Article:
Asthma Therapy Target Identified

A novel target for asthma therapies has been identified by researchers from the Medical College of Wisconsin.

A specific protein has been linked to the development of post viral infection asthma, according to findings published in the Journal of Biological Chemistry.

Researchers from the Medical College of Wisconsin believe this discovery is the first step in developing a novel type of asthma therapy which could be designed to prevent its onset in young children. In previous research, the investigators found a protein called CCL28 was linked to the development of chronic asthma; in this study, the researchers looked at structural analysis and its impact on disease development. Current asthma therapies include providing symptomatic relief and reducing the frequency and severity of asthma attacks.

“Understanding the molecular mechanisms by which asthma develops and establishes itself as a chronic disease is key to elucidating alternative and potentially curative therapies,” lead researcher Mitchell H. Grayson, MD, explained in a press release.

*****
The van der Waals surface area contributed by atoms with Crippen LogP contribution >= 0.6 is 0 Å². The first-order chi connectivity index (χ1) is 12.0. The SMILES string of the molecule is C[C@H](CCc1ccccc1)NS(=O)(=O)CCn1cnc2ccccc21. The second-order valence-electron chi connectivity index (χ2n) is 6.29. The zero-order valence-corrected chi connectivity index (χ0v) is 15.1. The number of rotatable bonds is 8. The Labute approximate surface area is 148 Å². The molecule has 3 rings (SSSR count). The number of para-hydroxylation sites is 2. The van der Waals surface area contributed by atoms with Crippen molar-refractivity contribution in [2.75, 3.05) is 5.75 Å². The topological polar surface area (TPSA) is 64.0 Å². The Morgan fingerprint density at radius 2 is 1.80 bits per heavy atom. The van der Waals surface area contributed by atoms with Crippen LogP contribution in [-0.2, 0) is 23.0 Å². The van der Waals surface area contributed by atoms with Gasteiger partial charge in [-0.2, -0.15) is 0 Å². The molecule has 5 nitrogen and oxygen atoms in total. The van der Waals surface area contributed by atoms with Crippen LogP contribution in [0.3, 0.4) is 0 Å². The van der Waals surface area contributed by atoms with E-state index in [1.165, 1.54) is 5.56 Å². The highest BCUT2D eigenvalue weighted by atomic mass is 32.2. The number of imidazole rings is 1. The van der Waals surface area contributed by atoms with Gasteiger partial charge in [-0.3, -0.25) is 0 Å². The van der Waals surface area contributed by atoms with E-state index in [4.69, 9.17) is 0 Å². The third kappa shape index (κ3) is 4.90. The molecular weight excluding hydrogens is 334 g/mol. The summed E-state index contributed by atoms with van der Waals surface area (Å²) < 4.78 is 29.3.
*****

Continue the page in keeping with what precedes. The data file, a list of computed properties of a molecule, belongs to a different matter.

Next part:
Even in the absence of viral infection, CCL28 is what the researchers called necessary and sufficient for induction of asthma pathology. Plus, the researchers discussed the first effort which targeted identifying the structural make up of CCL28. The authors wrote that the protein CCL28 was defined by a conserved tertiary structure made up of a 3 stranded β sheet and a C terminal α helix constrained by 2 disulfide bonds. There are 2 additional cysteine residues that create a third disulfide bond. The researchers found that if all the disulfide bonds were disrupted, CCL28 was unable to produce asthmatic effects in mice models.

“We found that even in the absence of a viral infection, CCL28 can play a role in the induction of asthma pathology—when the protein is natively folded. If unfolded, it does not,” lead researcher Brian F. Volkman, PhD continued in the statement. “We propose that by exploiting the unique structural features of CCL28, potent and specific CCL28 inhibitors may be developed. This work is the first step in generating a novel type of asthma therapy that may have the power to prevent development of post viral asthma in young children.”

The investigators believe that CCL28 can be a future novel target for the development of alternative asthma therapies.